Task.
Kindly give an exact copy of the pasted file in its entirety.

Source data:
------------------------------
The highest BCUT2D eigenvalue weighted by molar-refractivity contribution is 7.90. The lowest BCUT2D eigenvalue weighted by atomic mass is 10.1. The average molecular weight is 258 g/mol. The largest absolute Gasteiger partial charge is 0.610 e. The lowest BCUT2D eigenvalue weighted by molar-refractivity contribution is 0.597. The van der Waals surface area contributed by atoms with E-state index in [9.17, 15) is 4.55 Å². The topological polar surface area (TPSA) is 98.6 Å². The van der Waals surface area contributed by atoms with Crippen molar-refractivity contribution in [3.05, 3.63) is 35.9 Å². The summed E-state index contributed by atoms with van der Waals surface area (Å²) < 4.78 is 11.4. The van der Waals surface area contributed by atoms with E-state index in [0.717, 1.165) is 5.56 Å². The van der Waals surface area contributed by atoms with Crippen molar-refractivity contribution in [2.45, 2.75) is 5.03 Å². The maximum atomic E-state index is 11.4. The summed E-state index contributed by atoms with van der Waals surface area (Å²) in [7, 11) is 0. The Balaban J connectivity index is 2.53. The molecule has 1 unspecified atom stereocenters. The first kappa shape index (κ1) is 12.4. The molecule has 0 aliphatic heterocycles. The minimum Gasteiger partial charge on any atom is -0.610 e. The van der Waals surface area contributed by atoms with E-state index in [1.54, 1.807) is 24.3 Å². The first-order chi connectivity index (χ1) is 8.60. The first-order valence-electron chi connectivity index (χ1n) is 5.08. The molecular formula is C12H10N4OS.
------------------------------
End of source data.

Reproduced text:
The highest BCUT2D eigenvalue weighted by molar-refractivity contribution is 7.90. The lowest BCUT2D eigenvalue weighted by atomic mass is 10.1. The average molecular weight is 258 g/mol. The largest absolute Gasteiger partial charge is 0.610 e. The lowest BCUT2D eigenvalue weighted by molar-refractivity contribution is 0.597. The van der Waals surface area contributed by atoms with E-state index in [9.17, 15) is 4.55 Å². The topological polar surface area (TPSA) is 98.6 Å². The van der Waals surface area contributed by atoms with Crippen molar-refractivity contribution in [3.05, 3.63) is 35.9 Å². The summed E-state index contributed by atoms with van der Waals surface area (Å²) < 4.78 is 11.4. The van der Waals surface area contributed by atoms with E-state index in [0.717, 1.165) is 5.56 Å². The van der Waals surface area contributed by atoms with Crippen molar-refractivity contribution in [2.45, 2.75) is 5.03 Å². The maximum atomic E-state index is 11.4. The summed E-state index contributed by atoms with van der Waals surface area (Å²) in [7, 11) is 0. The Balaban J connectivity index is 2.53. The molecule has 1 unspecified atom stereocenters. The first kappa shape index (κ1) is 12.4. The molecule has 0 aliphatic heterocycles. The minimum Gasteiger partial charge on any atom is -0.610 e. The van der Waals surface area contributed by atoms with E-state index in [1.54, 1.807) is 24.3 Å². The first-order chi connectivity index (χ1) is 8.60. The first-order valence-electron chi connectivity index (χ1n) is 5.08. The molecular formula is C12H10N4OS.